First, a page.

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Blog of Jack and Jude
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Covid Winter Suggestion
A Sea of Beauty
We first took our sons to explore the Coral Coast and Great Barrier Reef in the 1970s, when we were often the only vessel in an anchorage, and catching a fish dinner was so easy, we simply jumped over the side to pick which one.
But now, we no longer visit what was once one of the world’s seven natural wonders. Covid and the rent a boat fleet have made the Coral Coast overcrowded, and the once great fishing has succumbed to professional fishermen grabbing too many fish for our expanding population, and coral bleaching has erased the brilliant display of colour underwater. Instead, we prefer the Coral Sea islets that still offer solitude, great diving, and good fishing in safe trade wind anchorages.
WRECK REEFS / PORPOISE REEF
A favourite route of ours takes in historical Porpoise Cay in the Wreck Reefs, where in 1803, HMS Cato and Porpoise ran aground while carrying Matthew Flinders home with all his newly made charts and specimens. There’s a pretty good anchorage on its northern side that lets you dive the windward lagoon and wreck site, and maybe spot a cannonball dropped when the ships jettisoned ballast.
You can also explore Porpoise Cay, 275 m long, 90 m wide and 3 m high, vegetated with low grass and a succulent similar to Pig’s Face without the pink flowers. When last visited, White Masked Boobies were courting and nesting on its sandy fringe while brown Common Noddies nested within the foliage. About 20 pairs of Brown Boobies watched us from the half tide rock on the windward edge. Pieces of black coal along the flotsam line lay amongst humanity’s bits of plastic, and embedded in the congealed half tide rock were bits of metal rusting away. The coal and metal likely from the wrecks.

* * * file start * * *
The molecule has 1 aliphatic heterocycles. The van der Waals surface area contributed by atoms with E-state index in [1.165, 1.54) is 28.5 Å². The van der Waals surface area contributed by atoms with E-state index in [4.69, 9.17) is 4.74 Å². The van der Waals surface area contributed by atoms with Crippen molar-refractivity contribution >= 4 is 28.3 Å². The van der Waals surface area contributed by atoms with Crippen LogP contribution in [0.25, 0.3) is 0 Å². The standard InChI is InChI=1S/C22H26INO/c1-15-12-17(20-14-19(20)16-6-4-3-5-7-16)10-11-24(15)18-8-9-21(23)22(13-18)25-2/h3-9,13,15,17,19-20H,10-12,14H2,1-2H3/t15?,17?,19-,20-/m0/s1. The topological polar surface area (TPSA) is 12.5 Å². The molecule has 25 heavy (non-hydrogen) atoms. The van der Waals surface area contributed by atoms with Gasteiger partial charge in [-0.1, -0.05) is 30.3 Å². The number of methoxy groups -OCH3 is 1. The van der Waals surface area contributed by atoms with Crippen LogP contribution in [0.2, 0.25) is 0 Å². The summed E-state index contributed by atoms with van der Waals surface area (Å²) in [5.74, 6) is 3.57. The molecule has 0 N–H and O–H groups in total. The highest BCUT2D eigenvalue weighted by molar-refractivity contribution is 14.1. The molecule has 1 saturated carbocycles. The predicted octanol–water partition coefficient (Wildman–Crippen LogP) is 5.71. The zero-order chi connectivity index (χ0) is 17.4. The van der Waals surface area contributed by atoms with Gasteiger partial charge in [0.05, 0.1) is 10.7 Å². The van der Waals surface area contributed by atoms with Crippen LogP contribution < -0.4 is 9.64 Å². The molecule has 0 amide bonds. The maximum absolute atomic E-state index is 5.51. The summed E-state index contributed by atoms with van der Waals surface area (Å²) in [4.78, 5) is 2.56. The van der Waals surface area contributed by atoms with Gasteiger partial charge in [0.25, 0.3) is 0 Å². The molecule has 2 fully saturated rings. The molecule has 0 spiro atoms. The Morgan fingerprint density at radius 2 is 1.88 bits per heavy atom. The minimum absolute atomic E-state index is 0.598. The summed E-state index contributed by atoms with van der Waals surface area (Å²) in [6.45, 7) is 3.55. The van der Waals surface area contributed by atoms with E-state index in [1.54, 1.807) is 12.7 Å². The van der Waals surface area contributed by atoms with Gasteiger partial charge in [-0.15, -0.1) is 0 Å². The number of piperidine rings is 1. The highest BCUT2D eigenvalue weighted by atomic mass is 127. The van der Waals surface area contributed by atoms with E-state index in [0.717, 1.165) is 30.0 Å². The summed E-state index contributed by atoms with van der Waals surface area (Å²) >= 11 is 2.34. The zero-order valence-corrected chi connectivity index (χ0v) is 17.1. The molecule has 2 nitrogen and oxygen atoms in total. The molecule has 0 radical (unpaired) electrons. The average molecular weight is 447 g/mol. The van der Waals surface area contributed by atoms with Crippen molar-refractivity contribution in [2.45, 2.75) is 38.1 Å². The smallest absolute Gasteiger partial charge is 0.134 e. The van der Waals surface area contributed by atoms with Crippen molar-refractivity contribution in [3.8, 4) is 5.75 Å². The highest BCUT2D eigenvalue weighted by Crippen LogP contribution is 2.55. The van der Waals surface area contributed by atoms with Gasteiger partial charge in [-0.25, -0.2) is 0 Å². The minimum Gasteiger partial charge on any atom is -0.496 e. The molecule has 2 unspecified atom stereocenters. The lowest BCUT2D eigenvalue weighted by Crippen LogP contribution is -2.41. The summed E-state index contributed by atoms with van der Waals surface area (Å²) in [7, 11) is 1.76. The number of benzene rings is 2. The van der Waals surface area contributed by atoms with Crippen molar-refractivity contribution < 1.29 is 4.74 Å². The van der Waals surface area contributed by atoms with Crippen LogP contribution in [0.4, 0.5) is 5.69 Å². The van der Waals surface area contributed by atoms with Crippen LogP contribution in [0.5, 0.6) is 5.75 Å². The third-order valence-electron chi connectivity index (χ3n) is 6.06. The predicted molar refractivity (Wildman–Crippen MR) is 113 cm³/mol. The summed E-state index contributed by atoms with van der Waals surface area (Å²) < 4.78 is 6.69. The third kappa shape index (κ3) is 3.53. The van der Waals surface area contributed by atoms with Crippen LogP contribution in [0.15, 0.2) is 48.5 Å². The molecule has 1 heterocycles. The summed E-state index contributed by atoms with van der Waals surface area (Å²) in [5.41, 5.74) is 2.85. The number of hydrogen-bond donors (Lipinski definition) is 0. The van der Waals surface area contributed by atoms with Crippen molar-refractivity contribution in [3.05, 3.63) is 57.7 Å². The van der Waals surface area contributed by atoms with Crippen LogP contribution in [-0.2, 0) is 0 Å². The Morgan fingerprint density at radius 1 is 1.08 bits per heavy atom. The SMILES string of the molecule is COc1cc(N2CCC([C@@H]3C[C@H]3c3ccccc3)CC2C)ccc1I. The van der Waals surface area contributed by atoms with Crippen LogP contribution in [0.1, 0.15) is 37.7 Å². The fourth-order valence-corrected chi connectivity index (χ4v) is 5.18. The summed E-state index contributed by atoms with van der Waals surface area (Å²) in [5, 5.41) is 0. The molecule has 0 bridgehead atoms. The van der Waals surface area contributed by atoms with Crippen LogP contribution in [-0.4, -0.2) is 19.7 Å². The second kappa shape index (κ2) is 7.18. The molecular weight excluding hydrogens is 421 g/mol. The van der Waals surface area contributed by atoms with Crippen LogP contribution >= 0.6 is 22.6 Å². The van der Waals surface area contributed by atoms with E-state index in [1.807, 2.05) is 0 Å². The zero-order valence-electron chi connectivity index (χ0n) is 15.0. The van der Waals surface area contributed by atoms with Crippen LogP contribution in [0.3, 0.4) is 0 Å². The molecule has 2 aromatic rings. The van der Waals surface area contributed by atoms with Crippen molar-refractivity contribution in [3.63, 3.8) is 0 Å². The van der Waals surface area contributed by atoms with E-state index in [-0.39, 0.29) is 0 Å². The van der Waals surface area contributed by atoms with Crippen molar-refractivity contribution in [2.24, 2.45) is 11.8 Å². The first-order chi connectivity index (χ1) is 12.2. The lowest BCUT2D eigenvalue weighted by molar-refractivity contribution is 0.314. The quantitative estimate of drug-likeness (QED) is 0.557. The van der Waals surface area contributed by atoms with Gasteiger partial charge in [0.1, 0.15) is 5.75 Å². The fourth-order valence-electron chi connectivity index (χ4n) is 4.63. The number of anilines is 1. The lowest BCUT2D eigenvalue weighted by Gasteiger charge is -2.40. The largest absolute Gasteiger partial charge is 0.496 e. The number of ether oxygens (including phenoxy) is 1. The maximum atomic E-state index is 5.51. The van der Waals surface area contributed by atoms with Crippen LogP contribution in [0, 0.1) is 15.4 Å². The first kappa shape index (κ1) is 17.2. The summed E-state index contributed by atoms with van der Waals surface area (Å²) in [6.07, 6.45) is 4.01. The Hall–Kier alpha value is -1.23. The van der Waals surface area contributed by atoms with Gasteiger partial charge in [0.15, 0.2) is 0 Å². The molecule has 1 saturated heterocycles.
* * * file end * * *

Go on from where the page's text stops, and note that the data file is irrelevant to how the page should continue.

Located 270 nm from the Australian mainland, Kenn Reef covers an area of approximately 40 km² – shaped like a boot 8 nm long and 4 nm along its southern edge. The southern reef is the largest with three emergent sand cays on the SW part. The only permanent land, tiny Observatory Cay, about l00 m by 50 m and 2 m high has no vegetation.
We found excellent anchorage for all winds except northerlies with easy access to these cays from an extensive shallow patch over the purest white sand. But getting to this anchorage requires careful visual navigation to avoid several coral heads before passing over a 3 m sand spit.
Kenn Reef’s superb mid-ocean lagoon is filled with budding new sand isles.
On the outer reef lies an admiralty anchor from a ship of sail.
We would then journey to Mellish Reef, Australia’s furthest possession. It may be too far from the coast for most, lying 550 miles from Gladstone. But not for us. That’s because we like extremely remote islets, and have been to Mellish several times before. The first time in 1978!
Mellish has some of the best trade wind anchorages, superb fishing, heaps of wildlife, and good diving. Heralds Beacon, the 100 metre long sand islet, has no trees and little vegetation. But its lagoon is massive, about 20 miles long, with a second smaller sand cay close to its northern end.
EAST DIAMOND ISLET
Nearer to the coast lies East Diamond Islet, the best Coral Sea anchorage, where enormous flocks of seabirds inhabit the low vegetation.
When the breeze faded at the end of our day-sail from Lihou Reef, we motored into a well-protected anchorage bright with white sand. A light structure rose from the cay and everywhere the air was alive with many species of seabirds, featuring the most frigate-birds we’d ever seen. A 2006 report put the numbers at 2,500 Lesser Frigatebirds, a thousand pairs of Red-footed Boobies and very large numbers of Black and Common Noddies, Masked and Brown Boobies, Black-Napped Terns, Sooty Terns, Wedge-tailed Shearwaters, several Red-tailed Tropicbirds and a few Great Frigatebirds.
On shore, several species of seabirds were breeding, including the Frigate-birds and Red-footed Boobies, with different specie in the same small tree, so our cameras rolled and clicked for the next five days. We climbed the light structure, and down the cay, we walked our GoPro aloft on the parafoil kite. Jude was in heaven when talking to the creatures while we filmed a documentary explaining the habits and features of each group.
Coral Sea Feature Film
Our mission: To explore Coral Sea reefs and islets, film their exotic beauty and wildlife, and compare from a layperson’s view any changes we perceived from our previous visits out there in the 70s and 80s. Providence smiled upon our venture. We produced a complete report, cruising guide, and feature film of our marvellous adventure.:
Coral Sea Adventure ~ In Search of the Duroc from JACKandJUDE
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